As the United States experiences a continuous increase in cases of melanoma, researchers from the University of Tennessee Health Science Center are beginning a study to determine whether sex hormones affect the risk of the deadly skin cancer.
The researchers have received a $423,500 grant from the National Institute of Environmental Health Sciences, part of the National Institutes of Health (NIH), to study the role of balanced sex hormones in DNA repair in human melanocytes. Feng Liu-Smith, PhD, associate professor in the College of Medicine’s departments of Dermatology and Preventive Medicine, is the principal investigator, Tejesh Patel, MD, chair of the Department of Dermatology, and Chi-Yang Chiu, PhD, associate professor of Preventive Medicine, are collaborators on the project.
Melanoma is a type of cancer that occurs in melanocytes, the cells that produce the pigment melanin in the skin, hair, and eyes. It appears most often on the skin, including areas not always exposed to sunlight, such as the soles of feet, palms of the hands, inside the mouth, and in the eyes. Studies have found skin cancer is the most common type of cancer in the United States, and while carcinoma is more common, melanoma is deadlier, claiming the lives of more than 7,000 people in the U.S. every year, according to the Melanoma Research Foundation.
“For other types of skin cancer, like squamous cell carcinoma or basal cell carcinoma, a simple surgery can be considered curative, but with melanoma, that’s not really the case,” Dr. Liu-Smith said. According to her, novel prevention methods may be needed to decrease the rate of cases and potentially save lives.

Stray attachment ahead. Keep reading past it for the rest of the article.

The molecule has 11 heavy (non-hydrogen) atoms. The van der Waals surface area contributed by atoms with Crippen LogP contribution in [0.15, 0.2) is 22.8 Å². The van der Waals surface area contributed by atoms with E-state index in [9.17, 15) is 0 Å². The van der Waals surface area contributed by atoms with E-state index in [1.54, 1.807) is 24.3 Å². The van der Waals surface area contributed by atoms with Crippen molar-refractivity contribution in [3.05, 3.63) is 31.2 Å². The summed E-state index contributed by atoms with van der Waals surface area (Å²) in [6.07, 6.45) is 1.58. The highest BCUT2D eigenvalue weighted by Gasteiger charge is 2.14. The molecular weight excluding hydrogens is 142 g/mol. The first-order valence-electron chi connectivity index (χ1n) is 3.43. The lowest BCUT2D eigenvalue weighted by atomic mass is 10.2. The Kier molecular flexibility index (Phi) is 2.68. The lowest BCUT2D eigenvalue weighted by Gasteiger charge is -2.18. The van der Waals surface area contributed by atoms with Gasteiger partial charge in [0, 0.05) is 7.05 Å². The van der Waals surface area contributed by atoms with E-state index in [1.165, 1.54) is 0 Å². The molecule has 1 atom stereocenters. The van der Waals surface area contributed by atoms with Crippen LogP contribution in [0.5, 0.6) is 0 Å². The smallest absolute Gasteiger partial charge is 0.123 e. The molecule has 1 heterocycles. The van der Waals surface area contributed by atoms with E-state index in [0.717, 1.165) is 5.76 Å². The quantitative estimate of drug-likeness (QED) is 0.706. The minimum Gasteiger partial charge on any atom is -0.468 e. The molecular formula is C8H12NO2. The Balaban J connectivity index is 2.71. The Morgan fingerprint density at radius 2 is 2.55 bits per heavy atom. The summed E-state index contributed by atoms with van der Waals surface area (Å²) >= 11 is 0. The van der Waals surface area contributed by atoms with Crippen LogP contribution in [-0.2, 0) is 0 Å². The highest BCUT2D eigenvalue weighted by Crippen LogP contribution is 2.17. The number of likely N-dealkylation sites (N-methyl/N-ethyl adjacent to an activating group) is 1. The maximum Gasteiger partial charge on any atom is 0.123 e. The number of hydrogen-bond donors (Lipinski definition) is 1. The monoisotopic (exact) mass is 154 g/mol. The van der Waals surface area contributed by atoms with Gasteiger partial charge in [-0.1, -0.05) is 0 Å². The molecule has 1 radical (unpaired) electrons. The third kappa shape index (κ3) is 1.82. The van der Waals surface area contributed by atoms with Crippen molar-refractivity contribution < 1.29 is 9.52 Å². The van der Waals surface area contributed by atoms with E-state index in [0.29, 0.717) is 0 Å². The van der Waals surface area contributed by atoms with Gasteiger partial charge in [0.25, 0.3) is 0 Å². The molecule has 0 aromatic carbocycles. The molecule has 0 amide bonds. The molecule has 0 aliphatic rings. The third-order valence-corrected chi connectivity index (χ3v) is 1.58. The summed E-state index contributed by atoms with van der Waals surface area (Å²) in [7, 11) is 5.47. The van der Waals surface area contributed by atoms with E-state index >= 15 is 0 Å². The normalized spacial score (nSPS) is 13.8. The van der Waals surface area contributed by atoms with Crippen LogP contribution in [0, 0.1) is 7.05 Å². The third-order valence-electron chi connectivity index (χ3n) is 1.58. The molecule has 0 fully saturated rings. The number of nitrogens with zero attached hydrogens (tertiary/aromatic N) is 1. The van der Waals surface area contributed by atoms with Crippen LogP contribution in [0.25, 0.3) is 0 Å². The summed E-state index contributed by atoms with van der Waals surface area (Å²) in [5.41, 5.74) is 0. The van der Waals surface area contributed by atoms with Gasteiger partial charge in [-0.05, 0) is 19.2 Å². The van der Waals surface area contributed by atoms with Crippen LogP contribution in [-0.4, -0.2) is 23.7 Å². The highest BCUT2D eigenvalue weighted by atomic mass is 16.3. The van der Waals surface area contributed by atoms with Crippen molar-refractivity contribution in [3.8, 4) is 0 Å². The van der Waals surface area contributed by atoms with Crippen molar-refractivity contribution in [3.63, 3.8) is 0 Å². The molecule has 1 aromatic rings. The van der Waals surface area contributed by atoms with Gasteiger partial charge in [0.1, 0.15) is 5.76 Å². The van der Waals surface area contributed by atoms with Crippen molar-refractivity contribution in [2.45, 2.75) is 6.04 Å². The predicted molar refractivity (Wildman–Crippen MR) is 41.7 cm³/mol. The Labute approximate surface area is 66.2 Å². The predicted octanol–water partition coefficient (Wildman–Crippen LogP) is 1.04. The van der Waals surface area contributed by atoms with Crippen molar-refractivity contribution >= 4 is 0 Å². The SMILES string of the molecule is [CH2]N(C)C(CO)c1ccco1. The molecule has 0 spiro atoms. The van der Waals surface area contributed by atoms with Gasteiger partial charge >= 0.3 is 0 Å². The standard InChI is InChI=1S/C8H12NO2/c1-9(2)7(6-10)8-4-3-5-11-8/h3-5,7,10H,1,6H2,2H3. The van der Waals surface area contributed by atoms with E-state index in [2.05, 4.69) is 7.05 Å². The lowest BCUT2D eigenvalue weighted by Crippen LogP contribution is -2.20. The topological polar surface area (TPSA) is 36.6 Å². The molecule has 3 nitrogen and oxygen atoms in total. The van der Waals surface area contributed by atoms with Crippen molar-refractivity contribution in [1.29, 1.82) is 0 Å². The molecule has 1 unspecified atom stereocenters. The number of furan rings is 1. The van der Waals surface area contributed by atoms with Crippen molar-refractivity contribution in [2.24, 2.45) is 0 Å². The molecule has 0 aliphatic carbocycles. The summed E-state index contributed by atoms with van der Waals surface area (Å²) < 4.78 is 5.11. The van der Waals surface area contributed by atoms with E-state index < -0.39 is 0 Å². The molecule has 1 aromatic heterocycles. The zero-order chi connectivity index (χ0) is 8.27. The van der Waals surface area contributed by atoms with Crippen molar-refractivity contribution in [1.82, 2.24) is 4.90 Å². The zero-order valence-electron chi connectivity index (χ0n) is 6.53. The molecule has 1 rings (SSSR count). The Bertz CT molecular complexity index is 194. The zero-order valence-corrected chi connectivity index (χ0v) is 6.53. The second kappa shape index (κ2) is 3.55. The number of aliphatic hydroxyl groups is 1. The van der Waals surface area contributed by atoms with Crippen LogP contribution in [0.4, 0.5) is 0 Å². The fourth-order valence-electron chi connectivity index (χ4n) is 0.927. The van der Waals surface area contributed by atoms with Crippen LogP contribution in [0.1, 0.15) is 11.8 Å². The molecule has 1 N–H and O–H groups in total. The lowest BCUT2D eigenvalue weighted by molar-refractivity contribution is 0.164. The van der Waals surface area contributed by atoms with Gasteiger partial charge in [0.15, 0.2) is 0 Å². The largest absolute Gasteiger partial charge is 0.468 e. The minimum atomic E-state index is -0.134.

“Since the National Cancer Act of 1971, a lot of other cancer types show a decreasing trend, especially in recent years. Melanoma is one that continues to increase,” she said. “The only prevention we have is based on avoiding UV radiation—wearing sunglasses, wearing hats, wearing long sleeves, seeking shade.”
While these protections against environmental factors can be effective, Dr. Liu-Smith said researchers have wondered if there are additional risk factors, such as endogenous biological determinants, that may predispose someone to melanoma.
“Young women are at higher risk than young men, but as they age, the risk flips so older men actually have a much higher risk than older women. It’s a very intriguing observation from an epidemiology point of view, and I’m trying to understand why that happens,” Dr. Liu-Smith said.
Dr. Liu-Smith believes human sex hormones might play a part. “The main male sex hormone is testosterone, and the main female sex hormone is estrogen. But women also have high levels of testosterone—not as high as men—and that plays a very important role in physiology, pathology, and everything. Similarly, men also have estrogen, so my hypothesis is that the ratio of these two hormones is highly linked to the frequency of melanoma.”
To study this, volunteers will be recruited and given patches that stick to the skin and release testosterone into the body. The researchers will analyze samples of each volunteer’s skin to determine if there are any changes in how the person’s DNA repairs skin damage before and after the hormones were adjusted.
If there is a change after testosterone levels are raised, Dr. Liu-Smith said there are ways to modify sex hormone levels in everyday life to reduce the risk of melanoma. “Certain diets can change the ratio of sex hormones, so by eating different foods, we might be able to modify the sex hormone levels and make them more balanced. So, in that way, we may be able to have a new prevention method,” she said. “We don’t know what the ideal ratio is, but hopefully our study will give us a clue.”
Dr. Liu-Smith said she is grateful for the opportunity she has received through this NIH grant and is hopeful she and the research team will make findings that are useful for preventing melanoma cases and reducing deaths.